The Georgian Quarter

Published by Treaded Travels, August 2016

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Liverpool’s Georgian Quarter is home to the largest concentration of Georgian architecture outside of London. Its cobbled streets are flanked with ornate lampposts, wide pavements and townhouses skirted with wrought iron railings. The slopes of Hardman Street and Upper Duke Street offer views over the city, rolling all the way down to the docklands that jut into the Mersey.

The area is a reflection of Liverpool’s rich past; a fifth of the world’s shipping once passed through its port. Sitting squarely next to the region of Toxteth – a neighbourhood made infamous for 80s riots and consequential poverty thereafter – the whole area declined and homes were left abandoned. The Georgian Quarter, then referred to as Canning, came to be known for its cheap bedsits and sordid pleasures. Prostitutes plied their trade along Gambier Terrace and derelict houses sulkily sat, once shuttered over, now boarded up. It evolved into the perfect setting for bohemians and artists seeking cheap rent, eventually experiencing gentrification in the 1990s. Much like the rest of the city, the area has since enjoyed a burgeoning renaissance. Liverpool’s Georgian heritage has been restored and celebrated; its property now frenzied and sought after.

Hannah Frances Travel Writer Liverpool

Hope Street is the area’s main thoroughfare, bookended by two iconic cathedrals (“Paddys Wigwam” and the Anglican – one of the world’s tallest non-spired church buildings). Home to Liverpool Philharmonic Hall and the recently reopened Everyman Theatre, Hope Street is also replete with Victorian pubs (The Philharmonic is a must-visit), old Beatles haunts (Ye Cracke, The Pilgrim – proper British pubs) and a food offering which morphs from Asian street food on shared benches (Host) to modern British on white linen (The Art School) in just a few cobbles and quite a few pounds. First daters, pub hoppers, students, theatre-goers, actors, musicians and creatives alike flock to the assembly of bars and restaurants to get a fix of good food and booze t’other side of the tawdry tussle in town.

The neighbourhood is home to two of the best independent hotels in the city. Hope Street Hotel is a beautifully pared back boutique hotel with exposed bricks and warm wood detail softening the cool, modern feel. Its adjoining restaurant is named The London Carriage Works after the building’s former life as a Rolls Royce coach maker. Hidden round the corner from here is grade II listed 2 Blackburne Terrace. The luxury four-bedroom B&B has been boldly furnished and beautifully embellished with a keen eye for fine art and design.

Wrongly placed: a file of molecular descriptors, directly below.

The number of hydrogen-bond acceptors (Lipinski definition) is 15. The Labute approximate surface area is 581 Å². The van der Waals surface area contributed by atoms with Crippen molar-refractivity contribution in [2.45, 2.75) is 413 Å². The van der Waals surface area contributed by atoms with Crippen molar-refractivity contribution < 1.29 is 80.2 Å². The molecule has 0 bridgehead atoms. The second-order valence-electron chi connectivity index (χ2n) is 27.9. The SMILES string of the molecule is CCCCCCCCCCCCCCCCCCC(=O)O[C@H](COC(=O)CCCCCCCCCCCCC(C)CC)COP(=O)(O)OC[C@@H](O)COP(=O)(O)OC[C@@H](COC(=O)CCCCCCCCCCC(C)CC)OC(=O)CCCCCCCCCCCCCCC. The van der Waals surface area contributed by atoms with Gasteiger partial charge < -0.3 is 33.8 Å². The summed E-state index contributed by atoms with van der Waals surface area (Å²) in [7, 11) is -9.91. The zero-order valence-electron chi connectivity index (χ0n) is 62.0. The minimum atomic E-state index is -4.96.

Hannah Frances Travel Writer Liverpool

Skip the hotel breakfast and start your morning with poached eggs on toast at a marble bistro table on the pavement outside The Quarter. The best coffee is roasted and brewed at 92 degrees, just around the corner. Order one to take away then wander back down Hope Street to the Anglican cathedral and scale the bell tower for excellent views across the city. Back on solid ground, walk along Rodney Street (parallel to Hope Street, a couple of roads down), where the pyramid shape tomb of an 18th century gambler will take you by surprise. As legend has it, his skeleton sits upright inside, fingers clasping a royal flush. Free State Kitchen on Maryland Street serves up contemporary American classics for lunch before a trip to the Roman Catholic Cathedral and Lutyens Crypt beneath. Late afternoon drinks are to be had at Clove Hitch for its beer garden, The Philharmonic Pub for its ornate décor, The Belvedere for its G&T (as the spiritual home to Liverpool Gin, no less) or The Pen Factory for its all-walks-of-life, friendly atmosphere. Later, Buyers Club on Hardman Street does a fantastic 5-course menu that changes weekly according to local seasonality and offers a relaxed yet elegant dining experience with shared tables and an open kitchen. The adjoining bar is perfect for a digestif.

Enjoy the pleasing tempo of a neighbourhood on the return swing from riches to rags and revelling in it. The area’s still changing – property developers have landed with their student accommodation eye sores and townhouses are chopped up and carpeted for the rental market, though the melee of historic boozers and gorgeously grand streets laced with timeless northern charm save face.

Hope Street is a 10 minute walk from Lime Street Station, and 15/20 minutes from the Albert Dock.

Hannah Frances Travel Writer Liverpool

Addresses:

Anglican Cathedral
St James’ Mount
www.liverpoolcathedral.org.uk

Metropolitan Cathedral
Cathedral House, Mount Pleasant
www.liverpoolmetrocathedral.org.uk

The Quarter
10 Falkner Street
0151 707 1965
www.thequarteruk.com

The Buyers Club Bar / Kitchen
24 Hardman Street
0151 709 2400
www.buyers-club.co.uk

Free State Kitchen
1 Maryland Street
0151 708 5005
www.freestatekitchen.co.uk

The Art School
Menus from £23.50
Sugnall Street
0151 230 8600
www.theartschoolrestaurant.co.uk

Host 31 Hope Street
0151 708 5831
www.ho-st.co.uk

The Pen Factory
13 Hope Street
0151 709 7887
www.pen-factory.co.uk

The Grapes
60 Roscoe Street
07947 888 700
www.thegrapesliverpool.com

Philharmonic Dining Rooms
36 Hope Street
0151 707 2837

Liverpool Philharmonic Hall
36 Hope Street
0151 709 3789
www.liverpoolphil.com

Hope Street Hotel
Rooms from £90
40 Hope Street
0151 709 3000
www.hopestreethotel.co.uk